The last time I got myself in a pineapple pickle was when deliberating over the Tipsy Cake at Dinner by Heston Blumenthal, a dessert that showcases spit roasted pineapple. I’m not usually drawn to pineapple – but at Dinner I felt I’d regret missing out on the restaurant’s signature sweet treat.
Not only was the Tipsy Cake fun and memorable – it also left me inspired to try something creative with pineapple at home. Pineapples, considered a delicacy in Queen Victoria’s era, are now harvested year round in Australia. So, when Tropical Pines sent me a couple of their Pure Gold pineapples, I decided to make an Indian pickle that would preserve for months and accompany my regular homemade Indian feasts.
This pickle recipe is packed with health promoting spices, like turmeric and chilli. To make it extra saintly I avoided all added sugar – confident that the natural sugar in the fruit would be enough.
- 2 pineapples
- 100ml coconut oil
- 1 tsp black mustard seeds
- 1 tsp yellow mustard seeds
- 1 tsp chilli powder
- 1 tsp turmeric
- 1 tsp fenugreek seeds/powder
- 6 sprigs fresh curry leaves
- 1/2 tsp black pepper
- 1/2 tsp ground ginger
- 200ml vinegar (I used white wine)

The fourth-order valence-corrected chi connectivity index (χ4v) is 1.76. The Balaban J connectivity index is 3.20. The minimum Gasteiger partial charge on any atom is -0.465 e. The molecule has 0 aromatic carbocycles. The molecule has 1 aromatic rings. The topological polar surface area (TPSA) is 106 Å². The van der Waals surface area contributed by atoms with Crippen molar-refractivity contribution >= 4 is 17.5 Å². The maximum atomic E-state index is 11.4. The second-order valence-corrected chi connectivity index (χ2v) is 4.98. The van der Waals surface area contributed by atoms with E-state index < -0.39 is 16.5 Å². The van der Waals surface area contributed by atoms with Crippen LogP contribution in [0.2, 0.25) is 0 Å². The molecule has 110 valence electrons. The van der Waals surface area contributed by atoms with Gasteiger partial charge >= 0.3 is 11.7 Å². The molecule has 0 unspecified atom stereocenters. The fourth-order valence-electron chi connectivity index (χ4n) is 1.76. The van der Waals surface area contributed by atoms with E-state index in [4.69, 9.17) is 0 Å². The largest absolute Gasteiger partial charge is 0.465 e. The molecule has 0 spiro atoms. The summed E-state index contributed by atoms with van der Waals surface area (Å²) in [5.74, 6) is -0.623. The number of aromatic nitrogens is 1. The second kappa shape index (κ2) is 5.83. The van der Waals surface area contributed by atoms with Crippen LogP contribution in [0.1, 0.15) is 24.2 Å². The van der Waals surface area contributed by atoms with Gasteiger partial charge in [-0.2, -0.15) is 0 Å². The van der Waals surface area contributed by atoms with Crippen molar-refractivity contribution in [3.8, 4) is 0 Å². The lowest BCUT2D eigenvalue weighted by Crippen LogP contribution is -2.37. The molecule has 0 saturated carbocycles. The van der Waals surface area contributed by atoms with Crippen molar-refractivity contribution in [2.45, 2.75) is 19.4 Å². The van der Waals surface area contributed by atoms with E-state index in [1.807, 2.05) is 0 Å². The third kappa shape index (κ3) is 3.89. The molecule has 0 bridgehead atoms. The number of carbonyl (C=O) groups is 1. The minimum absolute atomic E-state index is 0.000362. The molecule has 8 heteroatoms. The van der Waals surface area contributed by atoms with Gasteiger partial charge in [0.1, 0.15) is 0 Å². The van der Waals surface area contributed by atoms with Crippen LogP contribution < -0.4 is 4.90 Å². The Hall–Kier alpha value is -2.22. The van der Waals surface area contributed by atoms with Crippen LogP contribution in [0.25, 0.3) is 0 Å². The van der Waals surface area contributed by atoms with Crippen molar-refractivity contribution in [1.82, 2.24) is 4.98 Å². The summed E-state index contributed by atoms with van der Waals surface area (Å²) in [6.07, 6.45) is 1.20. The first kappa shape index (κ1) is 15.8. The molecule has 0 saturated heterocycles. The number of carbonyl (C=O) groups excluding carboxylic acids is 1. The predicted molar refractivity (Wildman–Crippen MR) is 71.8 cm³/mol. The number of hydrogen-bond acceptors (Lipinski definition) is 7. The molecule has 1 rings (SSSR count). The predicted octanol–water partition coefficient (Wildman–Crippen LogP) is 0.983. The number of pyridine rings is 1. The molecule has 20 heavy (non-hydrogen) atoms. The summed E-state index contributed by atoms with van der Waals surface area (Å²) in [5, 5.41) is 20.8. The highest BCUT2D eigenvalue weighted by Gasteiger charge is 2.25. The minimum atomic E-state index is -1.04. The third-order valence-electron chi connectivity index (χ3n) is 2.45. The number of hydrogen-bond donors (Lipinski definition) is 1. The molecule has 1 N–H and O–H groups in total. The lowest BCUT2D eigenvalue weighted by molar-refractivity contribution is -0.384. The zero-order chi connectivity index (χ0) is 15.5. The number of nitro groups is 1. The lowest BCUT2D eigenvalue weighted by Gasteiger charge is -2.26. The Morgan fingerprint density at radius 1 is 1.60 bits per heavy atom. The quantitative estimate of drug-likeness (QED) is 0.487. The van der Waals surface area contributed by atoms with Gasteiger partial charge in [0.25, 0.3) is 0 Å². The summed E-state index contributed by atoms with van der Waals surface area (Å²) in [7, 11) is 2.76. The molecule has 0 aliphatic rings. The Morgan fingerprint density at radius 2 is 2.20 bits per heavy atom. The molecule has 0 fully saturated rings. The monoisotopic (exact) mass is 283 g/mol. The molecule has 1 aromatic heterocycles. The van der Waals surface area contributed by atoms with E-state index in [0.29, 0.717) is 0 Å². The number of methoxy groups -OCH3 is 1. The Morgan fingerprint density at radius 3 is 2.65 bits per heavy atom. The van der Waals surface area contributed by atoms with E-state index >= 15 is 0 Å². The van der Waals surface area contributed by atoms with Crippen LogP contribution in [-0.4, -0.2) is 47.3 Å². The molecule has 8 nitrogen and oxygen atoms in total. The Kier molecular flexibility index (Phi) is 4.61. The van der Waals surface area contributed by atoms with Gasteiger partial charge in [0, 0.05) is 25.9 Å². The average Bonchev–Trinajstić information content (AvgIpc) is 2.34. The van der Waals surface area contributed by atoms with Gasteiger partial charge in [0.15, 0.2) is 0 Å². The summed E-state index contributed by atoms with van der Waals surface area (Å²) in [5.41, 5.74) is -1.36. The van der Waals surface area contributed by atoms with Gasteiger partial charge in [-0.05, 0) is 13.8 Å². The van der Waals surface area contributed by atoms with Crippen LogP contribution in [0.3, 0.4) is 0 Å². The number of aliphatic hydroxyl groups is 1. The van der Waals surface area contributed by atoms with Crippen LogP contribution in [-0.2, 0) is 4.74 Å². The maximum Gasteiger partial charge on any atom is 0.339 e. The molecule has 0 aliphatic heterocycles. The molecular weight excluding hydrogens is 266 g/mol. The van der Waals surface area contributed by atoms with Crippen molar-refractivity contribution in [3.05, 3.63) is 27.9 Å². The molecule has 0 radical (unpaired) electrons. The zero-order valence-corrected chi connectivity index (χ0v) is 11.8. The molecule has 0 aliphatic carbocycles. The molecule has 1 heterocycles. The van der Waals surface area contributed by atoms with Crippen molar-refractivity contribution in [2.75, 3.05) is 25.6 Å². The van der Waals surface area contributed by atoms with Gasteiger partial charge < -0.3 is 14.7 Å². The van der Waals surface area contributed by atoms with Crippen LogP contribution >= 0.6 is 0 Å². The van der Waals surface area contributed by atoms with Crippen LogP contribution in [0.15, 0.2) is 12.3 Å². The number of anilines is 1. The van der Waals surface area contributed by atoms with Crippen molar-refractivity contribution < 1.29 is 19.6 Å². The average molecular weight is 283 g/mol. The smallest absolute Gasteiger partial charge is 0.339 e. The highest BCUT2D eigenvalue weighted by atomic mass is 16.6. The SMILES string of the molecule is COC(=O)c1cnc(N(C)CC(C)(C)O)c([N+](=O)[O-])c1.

- Optional – sugar (as much as 200g would appear in standard recipes)
- Prepare the pineapples by chopping off the top and bottom off and then slicing off the bark – to leave just the pineapple flesh.
- Cut the flesh into 1cm slices and then cut each slice into small cubes, removing the firm centre or core of each slice.
- Heat the coconut oil in a large pan and once hot add all of the spices and the curry leaves.
- Once the mustard seeds start to pop (this will happen very quickly) add the chopped pineapple flesh followed by the vinegar.
- Heat until it comes to a summer and then continue to cook gently until the flesh is soft and jam like.
- Allow to cool slightly then transfer to sterilised glass jars.
I used pineapples from Tropical Pines, Australia’s largest, and family owned, pineapple producer. They pack over one million cases annually – that’s no mean feat when you consider that each pineapple plant produces only one pineapple every two years. Their new ambassador, well known chef and restaurateur, Ian Curley is promoting the health benefits of pineapples and the year round availability. To find out more visit King of Fruit.
By Laura (Feast Wisely)
You may also like:
- Indian lime pickle
- Mango chutney/pickle – Indian style
- Spicy plum sauce
- Tomato kasundi – packed with superfoods